First, you create an Amazon EC2 for Windows Server instance called SubordinateCA and join it to the domain, corp.example.com. You then publish RootCA’s public certificate and certificate revocation list (CRL) to SubordinateCA’s local trusted store. You also publish RootCA’s public certificate to your directory domain. Doing so enables SubordinateCA and your directory domain controllers to trust RootCA. You then install the Microsoft enterprise CA service on SubordinateCA and request a certificate from RootCA to make SubordinateCA a subordinate Microsoft CA. After RootCA issues the certificate, SubordinateCA is ready to issue certificates to your directory domain controllers.
Note that you can use an Amazon S3 bucket to pass the certificates between RootCA and SubordinateCA.
In detail, here is how the process works, as illustrated in the preceding diagram:
- Set up an Amazon EC2 instance joined to your AWS Microsoft AD directory domain – Create an Amazon EC2 for Windows Server instance to use as a subordinate CA, and join it to your AWS Microsoft AD directory domain. For this example, the machine name is SubordinateCA and the domain is corp.example.com.
- Share RootCA’s public certificate with SubordinateCA – Log in to RootCA as RootAdmin and start Windows PowerShell with administrative privileges. Run the following commands to copy RootCA’s public certificate and CRL to the folder c:\rootcerts on RootCA.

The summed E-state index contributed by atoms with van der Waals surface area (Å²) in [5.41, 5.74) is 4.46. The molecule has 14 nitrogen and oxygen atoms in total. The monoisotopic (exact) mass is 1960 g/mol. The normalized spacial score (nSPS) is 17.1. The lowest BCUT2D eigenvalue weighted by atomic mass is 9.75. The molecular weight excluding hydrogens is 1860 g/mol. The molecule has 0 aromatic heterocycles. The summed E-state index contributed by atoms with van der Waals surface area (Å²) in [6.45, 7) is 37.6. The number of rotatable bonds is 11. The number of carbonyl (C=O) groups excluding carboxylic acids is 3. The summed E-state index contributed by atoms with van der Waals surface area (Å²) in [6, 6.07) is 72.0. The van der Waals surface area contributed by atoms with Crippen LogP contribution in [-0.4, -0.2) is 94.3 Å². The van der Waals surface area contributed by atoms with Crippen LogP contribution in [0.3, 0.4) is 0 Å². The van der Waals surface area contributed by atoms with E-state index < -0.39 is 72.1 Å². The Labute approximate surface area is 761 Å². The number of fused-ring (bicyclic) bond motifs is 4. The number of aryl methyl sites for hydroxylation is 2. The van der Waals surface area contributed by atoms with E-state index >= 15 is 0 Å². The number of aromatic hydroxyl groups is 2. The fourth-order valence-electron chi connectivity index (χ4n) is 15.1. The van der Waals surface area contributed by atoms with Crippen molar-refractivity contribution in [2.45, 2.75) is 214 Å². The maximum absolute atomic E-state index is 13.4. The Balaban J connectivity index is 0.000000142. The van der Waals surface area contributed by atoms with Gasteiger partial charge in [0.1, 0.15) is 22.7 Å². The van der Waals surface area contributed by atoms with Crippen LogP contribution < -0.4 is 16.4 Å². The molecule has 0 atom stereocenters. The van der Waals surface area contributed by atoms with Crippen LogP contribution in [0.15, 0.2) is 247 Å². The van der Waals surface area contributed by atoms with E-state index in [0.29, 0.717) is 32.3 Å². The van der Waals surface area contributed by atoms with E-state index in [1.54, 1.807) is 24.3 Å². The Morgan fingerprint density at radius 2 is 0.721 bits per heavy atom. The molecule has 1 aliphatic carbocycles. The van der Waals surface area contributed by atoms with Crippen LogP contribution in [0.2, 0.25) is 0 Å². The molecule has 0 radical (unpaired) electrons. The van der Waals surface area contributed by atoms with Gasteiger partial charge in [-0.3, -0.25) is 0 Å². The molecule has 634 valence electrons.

Upload RootCA’s public certificate and CRL from c:\rootcerts to an S3 bucket by following the steps in How Do I Upload Files and Folders to an S3 Bucket.
The following screenshot shows RootCA’s public certificate and CRL uploaded to an S3 bucket.
- Publish RootCA’s public certificate to your directory domain – Log in to SubordinateCA as the CAAdmin. Download RootCA’s public certificate and CRL from the S3 bucket by following the instructions in How Do I Download an Object from an S3 Bucket? Save the certificate and CRL to the C:\rootcerts folder on SubordinateCA. Add RootCA’s public certificate and the CRL to the local store of SubordinateCA and publish RootCA’s public certificate to your directory domain by running the following commands using Windows PowerShell with administrative privileges.